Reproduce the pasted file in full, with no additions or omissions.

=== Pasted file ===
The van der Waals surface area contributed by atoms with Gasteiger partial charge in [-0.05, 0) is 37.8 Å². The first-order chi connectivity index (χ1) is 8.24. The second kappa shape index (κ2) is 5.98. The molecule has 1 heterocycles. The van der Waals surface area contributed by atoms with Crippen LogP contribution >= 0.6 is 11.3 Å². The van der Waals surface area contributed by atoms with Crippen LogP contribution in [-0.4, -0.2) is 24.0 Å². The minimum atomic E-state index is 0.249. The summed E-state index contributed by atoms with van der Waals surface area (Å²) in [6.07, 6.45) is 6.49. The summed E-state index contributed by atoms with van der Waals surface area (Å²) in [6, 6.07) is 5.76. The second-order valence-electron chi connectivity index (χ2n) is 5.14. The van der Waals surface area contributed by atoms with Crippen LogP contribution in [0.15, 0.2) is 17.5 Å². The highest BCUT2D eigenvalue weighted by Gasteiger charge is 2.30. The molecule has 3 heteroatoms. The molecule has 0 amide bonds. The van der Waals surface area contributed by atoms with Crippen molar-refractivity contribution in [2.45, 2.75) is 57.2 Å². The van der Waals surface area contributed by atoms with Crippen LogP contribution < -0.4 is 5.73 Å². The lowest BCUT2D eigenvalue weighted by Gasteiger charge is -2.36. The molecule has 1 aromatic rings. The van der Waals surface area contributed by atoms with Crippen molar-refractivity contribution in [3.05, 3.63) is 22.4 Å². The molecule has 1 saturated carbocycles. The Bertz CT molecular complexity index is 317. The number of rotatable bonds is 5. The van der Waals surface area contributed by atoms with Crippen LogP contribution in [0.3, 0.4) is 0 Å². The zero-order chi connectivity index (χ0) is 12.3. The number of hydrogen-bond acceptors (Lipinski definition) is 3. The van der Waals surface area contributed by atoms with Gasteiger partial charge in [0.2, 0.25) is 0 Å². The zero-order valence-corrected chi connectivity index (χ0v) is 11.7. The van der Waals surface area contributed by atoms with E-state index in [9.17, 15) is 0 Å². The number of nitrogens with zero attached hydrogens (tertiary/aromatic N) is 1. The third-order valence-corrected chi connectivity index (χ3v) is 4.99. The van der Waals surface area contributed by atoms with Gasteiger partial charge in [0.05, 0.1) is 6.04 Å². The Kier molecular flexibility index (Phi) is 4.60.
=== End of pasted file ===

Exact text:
The van der Waals surface area contributed by atoms with Gasteiger partial charge in [-0.05, 0) is 37.8 Å². The first-order chi connectivity index (χ1) is 8.24. The second kappa shape index (κ2) is 5.98. The molecule has 1 heterocycles. The van der Waals surface area contributed by atoms with Crippen LogP contribution >= 0.6 is 11.3 Å². The van der Waals surface area contributed by atoms with Crippen LogP contribution in [-0.4, -0.2) is 24.0 Å². The minimum atomic E-state index is 0.249. The summed E-state index contributed by atoms with van der Waals surface area (Å²) in [6.07, 6.45) is 6.49. The summed E-state index contributed by atoms with van der Waals surface area (Å²) in [6, 6.07) is 5.76. The second-order valence-electron chi connectivity index (χ2n) is 5.14. The van der Waals surface area contributed by atoms with Crippen LogP contribution in [0.15, 0.2) is 17.5 Å². The highest BCUT2D eigenvalue weighted by Gasteiger charge is 2.30. The molecule has 3 heteroatoms. The molecule has 0 amide bonds. The van der Waals surface area contributed by atoms with Crippen molar-refractivity contribution in [2.45, 2.75) is 57.2 Å². The van der Waals surface area contributed by atoms with Crippen LogP contribution < -0.4 is 5.73 Å². The lowest BCUT2D eigenvalue weighted by Gasteiger charge is -2.36. The molecule has 1 aromatic rings. The van der Waals surface area contributed by atoms with Crippen molar-refractivity contribution in [3.05, 3.63) is 22.4 Å². The molecule has 1 saturated carbocycles. The Bertz CT molecular complexity index is 317. The number of rotatable bonds is 5. The van der Waals surface area contributed by atoms with Crippen LogP contribution in [0.3, 0.4) is 0 Å². The zero-order chi connectivity index (χ0) is 12.3. The number of hydrogen-bond acceptors (Lipinski definition) is 3. The van der Waals surface area contributed by atoms with Gasteiger partial charge in [0.2, 0.25) is 0 Å². The zero-order valence-corrected chi connectivity index (χ0v) is 11.7. The van der Waals surface area contributed by atoms with E-state index in [9.17, 15) is 0 Å². The number of nitrogens with zero attached hydrogens (tertiary/aromatic N) is 1. The third-order valence-corrected chi connectivity index (χ3v) is 4.99. The van der Waals surface area contributed by atoms with Gasteiger partial charge in [0.05, 0.1) is 6.04 Å². The Kier molecular flexibility index (Phi) is 4.60.